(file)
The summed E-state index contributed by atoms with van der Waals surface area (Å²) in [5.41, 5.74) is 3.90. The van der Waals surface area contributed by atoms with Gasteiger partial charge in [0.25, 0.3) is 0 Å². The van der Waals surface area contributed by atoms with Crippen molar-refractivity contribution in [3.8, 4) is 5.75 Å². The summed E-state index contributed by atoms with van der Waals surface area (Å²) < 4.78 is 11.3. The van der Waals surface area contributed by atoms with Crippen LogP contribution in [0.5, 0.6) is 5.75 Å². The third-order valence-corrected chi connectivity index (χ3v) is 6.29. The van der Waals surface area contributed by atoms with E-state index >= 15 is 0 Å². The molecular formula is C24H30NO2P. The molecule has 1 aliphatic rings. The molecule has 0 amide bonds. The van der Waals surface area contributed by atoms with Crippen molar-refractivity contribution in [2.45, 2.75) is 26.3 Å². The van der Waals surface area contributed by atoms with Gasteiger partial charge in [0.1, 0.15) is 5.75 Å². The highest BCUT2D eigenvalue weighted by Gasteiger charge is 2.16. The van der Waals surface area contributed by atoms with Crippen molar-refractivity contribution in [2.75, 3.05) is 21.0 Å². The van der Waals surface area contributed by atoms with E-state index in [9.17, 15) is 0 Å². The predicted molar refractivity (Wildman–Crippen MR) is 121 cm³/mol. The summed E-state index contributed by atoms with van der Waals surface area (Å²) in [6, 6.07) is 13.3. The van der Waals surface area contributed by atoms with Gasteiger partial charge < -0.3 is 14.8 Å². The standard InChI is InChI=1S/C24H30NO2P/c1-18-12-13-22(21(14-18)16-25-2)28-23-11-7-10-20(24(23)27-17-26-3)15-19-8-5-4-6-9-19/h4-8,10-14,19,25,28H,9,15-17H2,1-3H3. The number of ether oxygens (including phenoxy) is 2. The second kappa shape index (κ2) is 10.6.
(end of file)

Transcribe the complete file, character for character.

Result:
The summed E-state index contributed by atoms with van der Waals surface area (Å²) in [5.41, 5.74) is 3.90. The van der Waals surface area contributed by atoms with Gasteiger partial charge in [0.25, 0.3) is 0 Å². The van der Waals surface area contributed by atoms with Crippen molar-refractivity contribution in [3.8, 4) is 5.75 Å². The summed E-state index contributed by atoms with van der Waals surface area (Å²) < 4.78 is 11.3. The van der Waals surface area contributed by atoms with Crippen LogP contribution in [0.5, 0.6) is 5.75 Å². The third-order valence-corrected chi connectivity index (χ3v) is 6.29. The van der Waals surface area contributed by atoms with E-state index >= 15 is 0 Å². The molecular formula is C24H30NO2P. The molecule has 1 aliphatic rings. The molecule has 0 amide bonds. The van der Waals surface area contributed by atoms with Crippen molar-refractivity contribution in [2.45, 2.75) is 26.3 Å². The van der Waals surface area contributed by atoms with Gasteiger partial charge in [0.1, 0.15) is 5.75 Å². The highest BCUT2D eigenvalue weighted by Gasteiger charge is 2.16. The van der Waals surface area contributed by atoms with Crippen molar-refractivity contribution in [2.75, 3.05) is 21.0 Å². The van der Waals surface area contributed by atoms with E-state index in [9.17, 15) is 0 Å². The predicted molar refractivity (Wildman–Crippen MR) is 121 cm³/mol. The summed E-state index contributed by atoms with van der Waals surface area (Å²) in [6, 6.07) is 13.3. The van der Waals surface area contributed by atoms with Gasteiger partial charge < -0.3 is 14.8 Å². The standard InChI is InChI=1S/C24H30NO2P/c1-18-12-13-22(21(14-18)16-25-2)28-23-11-7-10-20(24(23)27-17-26-3)15-19-8-5-4-6-9-19/h4-8,10-14,19,25,28H,9,15-17H2,1-3H3. The number of ether oxygens (including phenoxy) is 2. The second kappa shape index (κ2) is 10.6.